Aubergines with buttermilk sauce & pomegranate seeds

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I absolutely love aubergines: big shiny purple or the white ones perfectly illustrating why they are also called eggplant, small green or tiny pea-sized aubergines from Asia, long & slender Middle Eastern varieties. The almost meaty flesh is the epitome of savoury when fried, grilled or roasted, creamy and satisfyingly unctuous it melts on the tongue and offers itself as a worthy partner to almost anything from other vegetables (Ratatouille to name but one), lamb or feta or chicken, chillies and coconut or stands proudly on its own when charred for Baba Ganoush – any recipe featuring aubergines is my friend, especially when a meatless dish is called for.

My aubergine guru is Ottolenghi, who seldom lets me down and these divine aubergines with za’atar, a tangy yoghurt-buttermilk sauce & pomegranate kernels guarantee you plenty layers of flavour. One half is a perfect starter, two halves are my favourite lunch Continue reading

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Caponata alla Siciliana

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Recipe in German at the end of the post / Deutsches Rezept im Anschluß.

Caponata seems to have enjoyed its own revival in recent years and is best enjoyed at room temperature which makes it a perfect prep-in-advance thing where its ingredients also benefit from a little more lingering. Fantastically versatile – excellent party fare, a great starter or appetizer, perfectly light but satisfying summer lunch, a side bursting with flavour or a nice autumn supper – this is an even more splendid end of summer dish.

Using the ripest aubergines and tastiest tomatoes, it embodies and transfigures all of summer’s lusciousness and warmth that is even more emphasized by the holy Sicilian agrodolce (sweet & sour) trinity: vinegar, raisins, pine nuts – a delicious result of the many Moorish influences on the Mediterranean cuisine, art & culture. No wonder, that moorish is also a synonym for everything utterly tasteful. Continue reading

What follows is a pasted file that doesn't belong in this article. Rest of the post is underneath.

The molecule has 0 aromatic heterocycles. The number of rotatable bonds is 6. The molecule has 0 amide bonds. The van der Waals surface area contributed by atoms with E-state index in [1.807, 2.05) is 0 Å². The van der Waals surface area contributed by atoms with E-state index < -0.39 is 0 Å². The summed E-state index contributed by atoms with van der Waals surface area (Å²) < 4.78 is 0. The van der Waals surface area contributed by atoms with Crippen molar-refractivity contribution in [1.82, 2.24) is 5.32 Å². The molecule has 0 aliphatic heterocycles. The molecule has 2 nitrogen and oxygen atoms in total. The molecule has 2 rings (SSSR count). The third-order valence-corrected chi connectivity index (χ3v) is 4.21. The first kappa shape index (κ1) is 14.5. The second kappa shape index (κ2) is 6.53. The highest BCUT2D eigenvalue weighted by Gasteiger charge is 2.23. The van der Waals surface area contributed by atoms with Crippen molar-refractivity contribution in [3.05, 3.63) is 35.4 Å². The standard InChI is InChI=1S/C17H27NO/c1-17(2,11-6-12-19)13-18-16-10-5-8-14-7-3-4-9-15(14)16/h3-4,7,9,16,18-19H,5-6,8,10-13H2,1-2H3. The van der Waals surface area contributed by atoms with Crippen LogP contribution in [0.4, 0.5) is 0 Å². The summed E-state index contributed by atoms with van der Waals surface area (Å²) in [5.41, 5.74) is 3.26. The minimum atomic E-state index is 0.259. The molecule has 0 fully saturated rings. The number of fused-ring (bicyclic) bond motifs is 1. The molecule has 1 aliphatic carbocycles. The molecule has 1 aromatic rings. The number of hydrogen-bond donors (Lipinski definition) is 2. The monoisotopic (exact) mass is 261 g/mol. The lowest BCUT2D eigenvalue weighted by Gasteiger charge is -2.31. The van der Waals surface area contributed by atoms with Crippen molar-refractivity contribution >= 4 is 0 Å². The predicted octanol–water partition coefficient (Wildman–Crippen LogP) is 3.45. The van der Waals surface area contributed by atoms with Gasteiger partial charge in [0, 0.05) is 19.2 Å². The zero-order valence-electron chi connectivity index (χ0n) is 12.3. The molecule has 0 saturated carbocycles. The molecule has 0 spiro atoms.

Burnt aubergine & tahini dip

Aubergine dip by the james kitchen
Aubergine dip, a photo by the james kitchen on Flickr.

This is a lovely dip and a variation of a classic middle-eastern aubergine dip. I have seen it speckled with pomegranate seeds in Ottolenghi’s Plenty but left out the cucumber and tomatoes since we had lots of those in the tabouleh on the side. Both were a fitting company for grilled rosemary & thyme marinated lamb chops. This will be a good contender on any mezze plate, served as appetizers or party dips with warm flat bread from the wood oven.

Oh, by the way: I have worked a bit on the About page and added a Larder.

Burnt aubergine & tahini dip
adapted from Ottolenghi’s Plenty

1 large or 2 smaller aubergines (eggplant)
2 tablespoons (70g) of tahini (sesame paste), adjust to your taste
60ml (1/4 cup) water
2 teaspoons pomegranate molasses / syrup